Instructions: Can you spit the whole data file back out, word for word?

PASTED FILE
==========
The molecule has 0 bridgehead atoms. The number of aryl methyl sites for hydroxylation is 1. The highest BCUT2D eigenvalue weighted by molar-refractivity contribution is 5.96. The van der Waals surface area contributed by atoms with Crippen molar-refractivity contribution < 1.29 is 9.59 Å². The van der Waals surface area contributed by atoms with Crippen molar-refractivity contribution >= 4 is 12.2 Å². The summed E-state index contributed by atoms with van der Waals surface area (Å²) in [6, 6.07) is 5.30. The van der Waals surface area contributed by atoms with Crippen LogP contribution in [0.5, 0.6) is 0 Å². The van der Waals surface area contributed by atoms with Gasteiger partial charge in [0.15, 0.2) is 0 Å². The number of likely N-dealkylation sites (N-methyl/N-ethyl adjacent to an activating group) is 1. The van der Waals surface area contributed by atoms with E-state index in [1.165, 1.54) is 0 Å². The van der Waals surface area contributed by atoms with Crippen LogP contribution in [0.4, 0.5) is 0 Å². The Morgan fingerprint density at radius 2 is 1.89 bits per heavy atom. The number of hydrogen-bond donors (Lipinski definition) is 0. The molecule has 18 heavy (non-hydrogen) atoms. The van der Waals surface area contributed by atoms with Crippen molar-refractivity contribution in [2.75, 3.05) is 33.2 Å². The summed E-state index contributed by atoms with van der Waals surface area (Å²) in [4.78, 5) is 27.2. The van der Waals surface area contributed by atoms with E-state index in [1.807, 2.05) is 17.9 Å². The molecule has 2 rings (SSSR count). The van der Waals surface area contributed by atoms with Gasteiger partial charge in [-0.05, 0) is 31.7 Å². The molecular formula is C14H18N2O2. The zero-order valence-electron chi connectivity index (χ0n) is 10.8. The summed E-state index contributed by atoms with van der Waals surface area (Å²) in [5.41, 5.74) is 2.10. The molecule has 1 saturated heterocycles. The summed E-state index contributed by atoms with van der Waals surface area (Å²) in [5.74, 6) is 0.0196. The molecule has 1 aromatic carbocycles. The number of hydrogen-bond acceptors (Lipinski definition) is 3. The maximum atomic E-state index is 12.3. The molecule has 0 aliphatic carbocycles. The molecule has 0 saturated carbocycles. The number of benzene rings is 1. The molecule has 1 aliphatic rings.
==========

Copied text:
The molecule has 0 bridgehead atoms. The number of aryl methyl sites for hydroxylation is 1. The highest BCUT2D eigenvalue weighted by molar-refractivity contribution is 5.96. The van der Waals surface area contributed by atoms with Crippen molar-refractivity contribution < 1.29 is 9.59 Å². The van der Waals surface area contributed by atoms with Crippen molar-refractivity contribution >= 4 is 12.2 Å². The summed E-state index contributed by atoms with van der Waals surface area (Å²) in [6, 6.07) is 5.30. The van der Waals surface area contributed by atoms with Crippen LogP contribution in [0.5, 0.6) is 0 Å². The van der Waals surface area contributed by atoms with Gasteiger partial charge in [0.15, 0.2) is 0 Å². The number of likely N-dealkylation sites (N-methyl/N-ethyl adjacent to an activating group) is 1. The van der Waals surface area contributed by atoms with E-state index in [1.165, 1.54) is 0 Å². The van der Waals surface area contributed by atoms with Crippen LogP contribution in [0.4, 0.5) is 0 Å². The Morgan fingerprint density at radius 2 is 1.89 bits per heavy atom. The number of hydrogen-bond donors (Lipinski definition) is 0. The molecule has 18 heavy (non-hydrogen) atoms. The van der Waals surface area contributed by atoms with Crippen molar-refractivity contribution in [2.75, 3.05) is 33.2 Å². The summed E-state index contributed by atoms with van der Waals surface area (Å²) in [4.78, 5) is 27.2. The van der Waals surface area contributed by atoms with E-state index in [1.807, 2.05) is 17.9 Å². The molecule has 2 rings (SSSR count). The van der Waals surface area contributed by atoms with Gasteiger partial charge in [-0.05, 0) is 31.7 Å². The molecular formula is C14H18N2O2. The zero-order valence-electron chi connectivity index (χ0n) is 10.8. The summed E-state index contributed by atoms with van der Waals surface area (Å²) in [5.41, 5.74) is 2.10. The molecule has 1 saturated heterocycles. The summed E-state index contributed by atoms with van der Waals surface area (Å²) in [5.74, 6) is 0.0196. The molecule has 1 aromatic carbocycles. The number of hydrogen-bond acceptors (Lipinski definition) is 3. The maximum atomic E-state index is 12.3. The molecule has 0 aliphatic carbocycles. The molecule has 0 saturated carbocycles. The number of benzene rings is 1. The molecule has 1 aliphatic rings.